"Mom, I want you to pack me a lunch today," the little guy tells me early this morning.
Thankfully, this is requested of me at a point in the morning when I still have time to do so. "Okay," I say, and start putting in raisins, some Cheez-Its, sliced cucumber (one of the few green vegetables the fussy li'l eater still loves) and a raspberry preserves sandwich.
"I want to see what's in it," the kid says after he gets dressed, and I show him.
He grabs the juice box and admonishes me, "Mom, this goes in the mesh bag on the side of the lunch box." Aside from the number of boxes of raisins, everything else meets his approval.
"I wanted to take my lunch today, because my friend T takes his lunch every day," he said to me in explanation. "And so does B. But she's allergic to apples. I'm glad I'm taking apple juice!" Ooookay.
He proudly carries his lunch out to the car for the trip to school.
Once we get there, he lets me walk him through the schoolyard, then turns to me at the side entrance to the school and says, "Mom, I can go in from here," shutting the door on the usual walking him into the classroom. I give him a hug from which he is eager to exit, and turn away, unexpectedly feeling a little sad.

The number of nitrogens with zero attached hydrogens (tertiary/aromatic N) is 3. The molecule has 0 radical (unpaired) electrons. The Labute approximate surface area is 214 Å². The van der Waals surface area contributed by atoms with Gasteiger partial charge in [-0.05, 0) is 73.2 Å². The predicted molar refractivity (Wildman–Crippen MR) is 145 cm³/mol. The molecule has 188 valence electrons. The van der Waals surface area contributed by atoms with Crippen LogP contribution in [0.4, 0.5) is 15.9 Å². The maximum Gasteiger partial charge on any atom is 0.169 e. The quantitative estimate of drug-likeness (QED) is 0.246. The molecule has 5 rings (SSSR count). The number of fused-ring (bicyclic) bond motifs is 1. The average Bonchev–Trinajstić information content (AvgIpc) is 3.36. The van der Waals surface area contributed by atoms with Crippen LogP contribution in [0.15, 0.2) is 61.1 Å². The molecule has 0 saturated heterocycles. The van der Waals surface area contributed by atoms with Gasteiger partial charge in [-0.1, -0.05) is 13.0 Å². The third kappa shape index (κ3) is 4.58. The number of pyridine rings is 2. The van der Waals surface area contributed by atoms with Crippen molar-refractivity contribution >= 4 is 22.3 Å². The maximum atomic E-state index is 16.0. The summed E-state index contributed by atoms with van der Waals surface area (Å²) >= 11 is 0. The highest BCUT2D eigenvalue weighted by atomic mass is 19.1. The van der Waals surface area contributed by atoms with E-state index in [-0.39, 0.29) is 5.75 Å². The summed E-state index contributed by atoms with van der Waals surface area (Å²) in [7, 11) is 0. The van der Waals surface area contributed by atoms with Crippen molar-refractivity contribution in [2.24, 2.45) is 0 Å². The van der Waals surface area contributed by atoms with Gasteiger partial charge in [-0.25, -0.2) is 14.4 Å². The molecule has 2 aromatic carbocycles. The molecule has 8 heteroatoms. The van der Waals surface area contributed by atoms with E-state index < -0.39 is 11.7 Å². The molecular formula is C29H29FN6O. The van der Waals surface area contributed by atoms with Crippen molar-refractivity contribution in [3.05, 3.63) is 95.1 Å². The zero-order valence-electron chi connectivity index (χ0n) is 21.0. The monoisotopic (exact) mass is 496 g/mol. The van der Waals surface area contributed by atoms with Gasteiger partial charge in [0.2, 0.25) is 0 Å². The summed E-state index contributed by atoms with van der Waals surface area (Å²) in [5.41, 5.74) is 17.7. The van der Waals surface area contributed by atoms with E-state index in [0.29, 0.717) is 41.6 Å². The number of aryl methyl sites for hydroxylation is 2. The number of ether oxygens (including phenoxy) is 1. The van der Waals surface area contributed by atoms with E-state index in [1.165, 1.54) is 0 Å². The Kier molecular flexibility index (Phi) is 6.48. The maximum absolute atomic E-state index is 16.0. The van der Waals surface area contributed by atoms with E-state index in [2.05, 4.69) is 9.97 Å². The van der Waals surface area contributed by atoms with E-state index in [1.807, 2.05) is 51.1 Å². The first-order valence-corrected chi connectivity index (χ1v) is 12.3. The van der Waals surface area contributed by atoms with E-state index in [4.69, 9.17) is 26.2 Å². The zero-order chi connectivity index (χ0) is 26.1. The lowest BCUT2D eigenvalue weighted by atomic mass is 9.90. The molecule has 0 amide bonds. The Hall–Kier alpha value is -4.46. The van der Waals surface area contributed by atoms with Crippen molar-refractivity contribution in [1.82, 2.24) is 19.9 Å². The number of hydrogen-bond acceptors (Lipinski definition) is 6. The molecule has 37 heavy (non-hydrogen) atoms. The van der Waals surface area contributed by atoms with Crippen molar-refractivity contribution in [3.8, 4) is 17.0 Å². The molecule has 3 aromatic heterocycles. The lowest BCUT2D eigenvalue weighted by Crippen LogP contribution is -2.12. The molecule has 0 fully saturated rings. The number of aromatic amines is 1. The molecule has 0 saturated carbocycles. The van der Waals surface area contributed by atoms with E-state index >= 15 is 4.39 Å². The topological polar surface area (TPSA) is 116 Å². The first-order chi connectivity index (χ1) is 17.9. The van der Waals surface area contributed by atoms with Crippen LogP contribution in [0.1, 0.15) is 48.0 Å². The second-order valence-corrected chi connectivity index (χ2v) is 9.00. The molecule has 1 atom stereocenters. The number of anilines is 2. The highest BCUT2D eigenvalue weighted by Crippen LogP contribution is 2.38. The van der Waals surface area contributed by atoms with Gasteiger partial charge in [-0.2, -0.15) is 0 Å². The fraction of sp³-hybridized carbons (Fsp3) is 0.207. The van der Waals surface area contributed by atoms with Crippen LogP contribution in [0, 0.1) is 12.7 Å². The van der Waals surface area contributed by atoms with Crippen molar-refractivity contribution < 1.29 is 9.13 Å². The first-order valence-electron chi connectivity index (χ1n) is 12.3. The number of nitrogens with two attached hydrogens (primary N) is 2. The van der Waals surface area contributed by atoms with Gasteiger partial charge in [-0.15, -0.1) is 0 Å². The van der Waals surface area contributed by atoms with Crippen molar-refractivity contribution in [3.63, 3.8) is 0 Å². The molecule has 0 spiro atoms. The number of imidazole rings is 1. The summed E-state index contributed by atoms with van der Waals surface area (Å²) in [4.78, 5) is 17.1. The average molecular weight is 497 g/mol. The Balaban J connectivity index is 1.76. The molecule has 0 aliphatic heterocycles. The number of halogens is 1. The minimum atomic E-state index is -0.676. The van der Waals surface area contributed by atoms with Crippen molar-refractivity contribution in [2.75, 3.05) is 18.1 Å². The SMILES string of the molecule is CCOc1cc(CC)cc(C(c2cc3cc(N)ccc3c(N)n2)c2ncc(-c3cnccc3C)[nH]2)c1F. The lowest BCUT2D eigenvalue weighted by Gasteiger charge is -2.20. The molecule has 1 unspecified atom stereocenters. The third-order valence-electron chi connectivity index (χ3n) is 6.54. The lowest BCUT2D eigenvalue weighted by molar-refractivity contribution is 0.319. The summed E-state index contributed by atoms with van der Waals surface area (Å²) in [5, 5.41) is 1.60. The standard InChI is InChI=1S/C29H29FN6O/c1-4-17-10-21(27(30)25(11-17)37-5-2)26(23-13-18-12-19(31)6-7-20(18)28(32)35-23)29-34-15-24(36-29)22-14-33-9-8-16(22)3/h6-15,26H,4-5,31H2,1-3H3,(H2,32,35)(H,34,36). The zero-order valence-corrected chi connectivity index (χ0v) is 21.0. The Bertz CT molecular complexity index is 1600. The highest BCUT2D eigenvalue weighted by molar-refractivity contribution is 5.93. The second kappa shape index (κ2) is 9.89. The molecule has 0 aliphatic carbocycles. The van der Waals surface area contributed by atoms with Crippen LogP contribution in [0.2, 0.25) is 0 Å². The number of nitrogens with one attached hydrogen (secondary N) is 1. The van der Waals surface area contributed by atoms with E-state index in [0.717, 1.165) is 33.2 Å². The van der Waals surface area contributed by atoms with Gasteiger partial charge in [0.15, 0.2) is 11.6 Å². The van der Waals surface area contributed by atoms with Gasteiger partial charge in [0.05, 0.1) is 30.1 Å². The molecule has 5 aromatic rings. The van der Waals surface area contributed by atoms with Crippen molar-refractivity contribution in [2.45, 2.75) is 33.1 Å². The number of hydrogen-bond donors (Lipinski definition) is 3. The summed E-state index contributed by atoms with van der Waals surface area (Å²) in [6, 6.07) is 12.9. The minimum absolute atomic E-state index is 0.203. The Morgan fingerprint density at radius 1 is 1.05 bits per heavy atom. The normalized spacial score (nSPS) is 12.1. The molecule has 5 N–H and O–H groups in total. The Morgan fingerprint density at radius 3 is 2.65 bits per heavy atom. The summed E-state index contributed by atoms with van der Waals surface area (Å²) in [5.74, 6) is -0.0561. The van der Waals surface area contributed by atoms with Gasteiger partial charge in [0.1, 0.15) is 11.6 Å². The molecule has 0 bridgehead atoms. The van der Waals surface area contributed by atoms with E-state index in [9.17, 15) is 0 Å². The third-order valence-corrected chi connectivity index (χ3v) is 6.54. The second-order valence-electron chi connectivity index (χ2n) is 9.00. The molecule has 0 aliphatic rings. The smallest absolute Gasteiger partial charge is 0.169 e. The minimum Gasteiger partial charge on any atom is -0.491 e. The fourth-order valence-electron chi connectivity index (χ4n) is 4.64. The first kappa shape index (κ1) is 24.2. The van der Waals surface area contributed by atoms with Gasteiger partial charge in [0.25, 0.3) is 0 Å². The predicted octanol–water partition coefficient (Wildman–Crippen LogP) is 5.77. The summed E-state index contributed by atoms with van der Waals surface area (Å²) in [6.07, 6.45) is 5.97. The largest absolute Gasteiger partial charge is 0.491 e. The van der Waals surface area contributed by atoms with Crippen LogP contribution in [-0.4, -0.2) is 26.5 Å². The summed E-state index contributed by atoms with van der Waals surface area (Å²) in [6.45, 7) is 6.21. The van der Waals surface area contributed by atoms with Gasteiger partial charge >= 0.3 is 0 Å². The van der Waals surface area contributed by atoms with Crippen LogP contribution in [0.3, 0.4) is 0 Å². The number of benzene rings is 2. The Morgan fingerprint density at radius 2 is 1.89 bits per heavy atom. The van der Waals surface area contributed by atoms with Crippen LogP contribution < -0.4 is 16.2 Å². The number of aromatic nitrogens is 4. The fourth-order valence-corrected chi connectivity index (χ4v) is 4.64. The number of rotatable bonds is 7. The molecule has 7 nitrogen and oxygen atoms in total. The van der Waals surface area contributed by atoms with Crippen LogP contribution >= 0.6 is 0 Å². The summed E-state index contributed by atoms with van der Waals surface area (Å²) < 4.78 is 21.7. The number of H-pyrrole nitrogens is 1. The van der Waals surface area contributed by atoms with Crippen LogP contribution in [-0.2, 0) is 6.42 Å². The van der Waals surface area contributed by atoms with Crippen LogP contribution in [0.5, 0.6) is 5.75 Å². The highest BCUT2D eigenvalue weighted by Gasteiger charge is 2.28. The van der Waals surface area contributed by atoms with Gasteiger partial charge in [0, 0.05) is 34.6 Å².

I realized, as I was walking away, that it was because I had seen some of the first signs of a true separation, a transitioning from parental influence to peer influence, those signs being a) conformity, and b) a certain need for independence exhibited in public. b) might be the start of the kid being embarrassed by me, which is not, and has never been, a unique feeling expressed by any child towards their parents...
...it simply blindsided me a little, especially when I came out in some colorful clothes for the Shabbat service tonight, and my son looked up and said, "Mom, you look awesome!"
Uncharted waters a-coming, folks...
For me, anyway.